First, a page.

Public Pakistani Giving
A new metro bus service recently opened in Rawalpindi and Islamabad. This deeply impressive, stunningly efficient service is really something remarkable and I will write about it at a later date. What I want to write about today, however, is how the authorities responsible for its construction go about claiming the credit for it.
On the day of its inauguration massive posters were plastered over every single one of its 20 or so stations. These posters bore the faces of Nawaz Sharif, the Prime Minister of Pakistan, and of Shahbaz Sharif, his brother, who is the chief minister of the Punjab. At every single stop commuters were reminded of precisely who built the metro bus, and to whom the credit should go.
This habit of loudly claiming credit for acts of civic generosity is not uncommon in Pakistan. Our kids enjoy going to a large park near our house. Outside its main gate is an immense rock with the names of the people responsible for its construction carved into its monolithic face. Another park in Rawalpindi is called “Nawaz Sharif Park”, just in case you weren’t sure whom to thank. Hospitals and charitable institutions frequently bear the names of the people who founded them: the Shaukat Khanum cancer hospitals, the Begum Samina Khan Welfare Trust, and so on and so forth. Any form of charitable activity is loudly and brazenly flaunted to ensure that its beneficiaries are fully cognizant of the generosity of those responsible.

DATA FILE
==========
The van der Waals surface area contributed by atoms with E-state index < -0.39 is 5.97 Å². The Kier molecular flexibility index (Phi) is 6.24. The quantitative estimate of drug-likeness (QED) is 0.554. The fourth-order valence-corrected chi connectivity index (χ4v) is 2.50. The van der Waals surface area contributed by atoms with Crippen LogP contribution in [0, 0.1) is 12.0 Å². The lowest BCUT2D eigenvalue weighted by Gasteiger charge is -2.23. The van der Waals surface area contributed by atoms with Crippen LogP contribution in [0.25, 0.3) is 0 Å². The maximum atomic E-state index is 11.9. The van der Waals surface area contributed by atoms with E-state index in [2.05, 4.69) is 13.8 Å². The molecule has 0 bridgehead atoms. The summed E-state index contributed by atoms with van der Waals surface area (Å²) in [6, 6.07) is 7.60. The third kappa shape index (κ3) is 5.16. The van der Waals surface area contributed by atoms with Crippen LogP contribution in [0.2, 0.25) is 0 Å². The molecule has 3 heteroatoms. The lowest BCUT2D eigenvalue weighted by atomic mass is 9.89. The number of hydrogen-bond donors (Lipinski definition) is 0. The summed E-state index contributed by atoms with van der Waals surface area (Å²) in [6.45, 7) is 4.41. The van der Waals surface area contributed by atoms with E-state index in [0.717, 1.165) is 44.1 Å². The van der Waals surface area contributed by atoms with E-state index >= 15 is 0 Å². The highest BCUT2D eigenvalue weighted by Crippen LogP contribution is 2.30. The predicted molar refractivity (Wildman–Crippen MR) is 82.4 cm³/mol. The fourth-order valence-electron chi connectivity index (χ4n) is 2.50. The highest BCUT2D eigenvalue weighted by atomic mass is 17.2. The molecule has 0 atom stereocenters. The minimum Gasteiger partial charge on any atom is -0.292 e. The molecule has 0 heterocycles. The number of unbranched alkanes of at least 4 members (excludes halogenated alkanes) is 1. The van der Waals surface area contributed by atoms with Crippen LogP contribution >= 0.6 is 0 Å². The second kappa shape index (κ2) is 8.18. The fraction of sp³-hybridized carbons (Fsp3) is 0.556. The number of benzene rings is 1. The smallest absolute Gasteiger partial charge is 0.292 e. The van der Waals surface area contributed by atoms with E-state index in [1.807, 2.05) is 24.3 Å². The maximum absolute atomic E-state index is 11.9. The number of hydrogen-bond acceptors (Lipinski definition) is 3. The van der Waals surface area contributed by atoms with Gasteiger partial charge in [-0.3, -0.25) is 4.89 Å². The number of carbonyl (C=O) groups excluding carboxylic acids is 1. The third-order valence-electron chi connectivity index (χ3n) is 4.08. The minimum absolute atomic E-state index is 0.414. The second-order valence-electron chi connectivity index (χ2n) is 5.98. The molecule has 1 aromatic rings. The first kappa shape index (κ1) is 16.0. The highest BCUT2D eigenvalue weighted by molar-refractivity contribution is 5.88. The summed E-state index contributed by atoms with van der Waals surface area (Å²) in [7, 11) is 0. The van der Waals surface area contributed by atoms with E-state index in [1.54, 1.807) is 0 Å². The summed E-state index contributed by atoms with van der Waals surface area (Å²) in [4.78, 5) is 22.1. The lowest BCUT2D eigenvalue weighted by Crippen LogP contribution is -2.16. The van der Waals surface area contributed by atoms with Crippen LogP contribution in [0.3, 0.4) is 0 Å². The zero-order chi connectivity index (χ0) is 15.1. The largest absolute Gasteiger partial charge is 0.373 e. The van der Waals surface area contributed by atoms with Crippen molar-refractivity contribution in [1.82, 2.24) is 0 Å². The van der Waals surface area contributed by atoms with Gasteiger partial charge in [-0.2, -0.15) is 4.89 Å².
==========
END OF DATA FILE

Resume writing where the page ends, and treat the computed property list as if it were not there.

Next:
It may seem churlish to complain about this. After all, there is plenty of need in Pakistan, so surely any effort to tackle the immense inequality in Pakistani society is to be praised, right? And of course this phenomenon is by no means limited to Pakistan. Hospitals in the West are frequently labelled with the names of the donors who made their construction possible. I heard of a church which organised a giving day to raise funds for some project or other, and loudly and publicly proclaimed the names of those who had given the most. Friends of ours who organise charitable events and ask for sponsorship have lists of people who have donated. There is an option to make one’s donation anonymous, but nobody ever does.
Jesus, on the other hand, told his followers to give so secretly that even their left hand didn’t know what the right hand was doing. The correct model, he said, was a widow donating a tiny amount in secret, rather than braggarts donating as lavishly and as ostentatiously as possible. The point is this: what are the intentions of the giver? Are they honestly aiming to effect a radical redistribution of wealth in order to improve global equality, or are they trying to buy themselves some credit? If their goals are merely selfish then it devalues the whole exercise, making a noble act somewhat seedy.
As someone whose livelihood depends entirely on the charitable giving of others, this affects me profoundly. I’ll be thinking about this topic more and more as I travel on our beautiful new metro buses…